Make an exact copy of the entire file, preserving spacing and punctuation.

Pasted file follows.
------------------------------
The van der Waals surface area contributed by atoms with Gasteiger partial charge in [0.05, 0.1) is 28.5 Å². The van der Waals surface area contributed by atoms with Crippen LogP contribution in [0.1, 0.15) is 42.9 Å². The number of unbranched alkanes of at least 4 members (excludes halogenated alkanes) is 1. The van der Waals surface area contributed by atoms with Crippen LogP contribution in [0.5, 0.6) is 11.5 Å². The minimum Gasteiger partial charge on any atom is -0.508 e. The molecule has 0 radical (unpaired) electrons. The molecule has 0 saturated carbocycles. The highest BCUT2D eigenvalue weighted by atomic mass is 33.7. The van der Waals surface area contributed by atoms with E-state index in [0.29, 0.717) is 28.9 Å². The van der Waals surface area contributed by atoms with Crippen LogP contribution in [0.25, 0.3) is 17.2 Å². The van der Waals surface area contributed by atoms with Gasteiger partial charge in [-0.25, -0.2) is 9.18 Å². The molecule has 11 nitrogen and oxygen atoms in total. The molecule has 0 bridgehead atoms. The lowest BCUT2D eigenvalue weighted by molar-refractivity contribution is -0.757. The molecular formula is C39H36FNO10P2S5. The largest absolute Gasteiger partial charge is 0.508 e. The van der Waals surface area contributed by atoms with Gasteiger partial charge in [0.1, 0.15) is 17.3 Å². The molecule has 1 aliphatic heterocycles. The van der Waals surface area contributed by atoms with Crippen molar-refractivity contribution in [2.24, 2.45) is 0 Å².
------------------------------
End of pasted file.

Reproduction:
The van der Waals surface area contributed by atoms with Gasteiger partial charge in [0.05, 0.1) is 28.5 Å². The van der Waals surface area contributed by atoms with Crippen LogP contribution in [0.1, 0.15) is 42.9 Å². The number of unbranched alkanes of at least 4 members (excludes halogenated alkanes) is 1. The van der Waals surface area contributed by atoms with Crippen LogP contribution in [0.5, 0.6) is 11.5 Å². The minimum Gasteiger partial charge on any atom is -0.508 e. The molecule has 0 radical (unpaired) electrons. The molecule has 0 saturated carbocycles. The highest BCUT2D eigenvalue weighted by atomic mass is 33.7. The van der Waals surface area contributed by atoms with E-state index in [0.29, 0.717) is 28.9 Å². The van der Waals surface area contributed by atoms with Crippen LogP contribution in [0.25, 0.3) is 17.2 Å². The van der Waals surface area contributed by atoms with Gasteiger partial charge in [-0.25, -0.2) is 9.18 Å². The molecule has 11 nitrogen and oxygen atoms in total. The molecule has 0 bridgehead atoms. The lowest BCUT2D eigenvalue weighted by molar-refractivity contribution is -0.757. The molecular formula is C39H36FNO10P2S5. The largest absolute Gasteiger partial charge is 0.508 e. The van der Waals surface area contributed by atoms with Gasteiger partial charge in [0.1, 0.15) is 17.3 Å². The molecule has 1 aliphatic heterocycles. The van der Waals surface area contributed by atoms with Crippen molar-refractivity contribution in [2.24, 2.45) is 0 Å².